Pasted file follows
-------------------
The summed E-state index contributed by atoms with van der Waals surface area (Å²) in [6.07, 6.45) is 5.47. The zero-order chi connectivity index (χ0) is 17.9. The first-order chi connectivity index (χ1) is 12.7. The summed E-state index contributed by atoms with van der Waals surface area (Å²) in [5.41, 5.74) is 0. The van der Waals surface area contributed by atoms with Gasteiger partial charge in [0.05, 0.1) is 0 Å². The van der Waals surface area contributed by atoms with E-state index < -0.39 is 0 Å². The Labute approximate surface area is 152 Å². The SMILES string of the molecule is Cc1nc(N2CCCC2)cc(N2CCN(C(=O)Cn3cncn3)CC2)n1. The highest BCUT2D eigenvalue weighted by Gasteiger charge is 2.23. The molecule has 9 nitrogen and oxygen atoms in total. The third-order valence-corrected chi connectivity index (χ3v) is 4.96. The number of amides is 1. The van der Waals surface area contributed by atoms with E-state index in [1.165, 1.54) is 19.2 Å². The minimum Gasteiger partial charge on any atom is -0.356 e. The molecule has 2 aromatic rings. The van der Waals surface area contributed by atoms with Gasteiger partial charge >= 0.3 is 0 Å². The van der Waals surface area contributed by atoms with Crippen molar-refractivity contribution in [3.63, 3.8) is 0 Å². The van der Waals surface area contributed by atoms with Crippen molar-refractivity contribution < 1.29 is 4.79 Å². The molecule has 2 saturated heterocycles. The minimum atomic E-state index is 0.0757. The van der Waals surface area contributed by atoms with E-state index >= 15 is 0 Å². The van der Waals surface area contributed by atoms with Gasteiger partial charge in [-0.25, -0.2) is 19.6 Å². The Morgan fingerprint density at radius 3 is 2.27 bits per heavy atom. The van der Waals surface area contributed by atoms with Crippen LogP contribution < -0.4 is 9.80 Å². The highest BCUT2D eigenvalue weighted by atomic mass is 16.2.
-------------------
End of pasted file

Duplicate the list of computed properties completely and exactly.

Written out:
The summed E-state index contributed by atoms with van der Waals surface area (Å²) in [6.07, 6.45) is 5.47. The zero-order chi connectivity index (χ0) is 17.9. The first-order chi connectivity index (χ1) is 12.7. The summed E-state index contributed by atoms with van der Waals surface area (Å²) in [5.41, 5.74) is 0. The van der Waals surface area contributed by atoms with Gasteiger partial charge in [0.05, 0.1) is 0 Å². The van der Waals surface area contributed by atoms with E-state index < -0.39 is 0 Å². The Labute approximate surface area is 152 Å². The SMILES string of the molecule is Cc1nc(N2CCCC2)cc(N2CCN(C(=O)Cn3cncn3)CC2)n1. The highest BCUT2D eigenvalue weighted by Gasteiger charge is 2.23. The molecule has 9 nitrogen and oxygen atoms in total. The third-order valence-corrected chi connectivity index (χ3v) is 4.96. The number of amides is 1. The van der Waals surface area contributed by atoms with E-state index in [1.165, 1.54) is 19.2 Å². The minimum Gasteiger partial charge on any atom is -0.356 e. The molecule has 2 aromatic rings. The van der Waals surface area contributed by atoms with Gasteiger partial charge >= 0.3 is 0 Å². The van der Waals surface area contributed by atoms with Crippen molar-refractivity contribution in [3.63, 3.8) is 0 Å². The van der Waals surface area contributed by atoms with Crippen molar-refractivity contribution < 1.29 is 4.79 Å². The molecule has 2 saturated heterocycles. The minimum atomic E-state index is 0.0757. The van der Waals surface area contributed by atoms with E-state index >= 15 is 0 Å². The van der Waals surface area contributed by atoms with Gasteiger partial charge in [-0.25, -0.2) is 19.6 Å². The Morgan fingerprint density at radius 3 is 2.27 bits per heavy atom. The van der Waals surface area contributed by atoms with Crippen LogP contribution < -0.4 is 9.80 Å². The highest BCUT2D eigenvalue weighted by atomic mass is 16.2.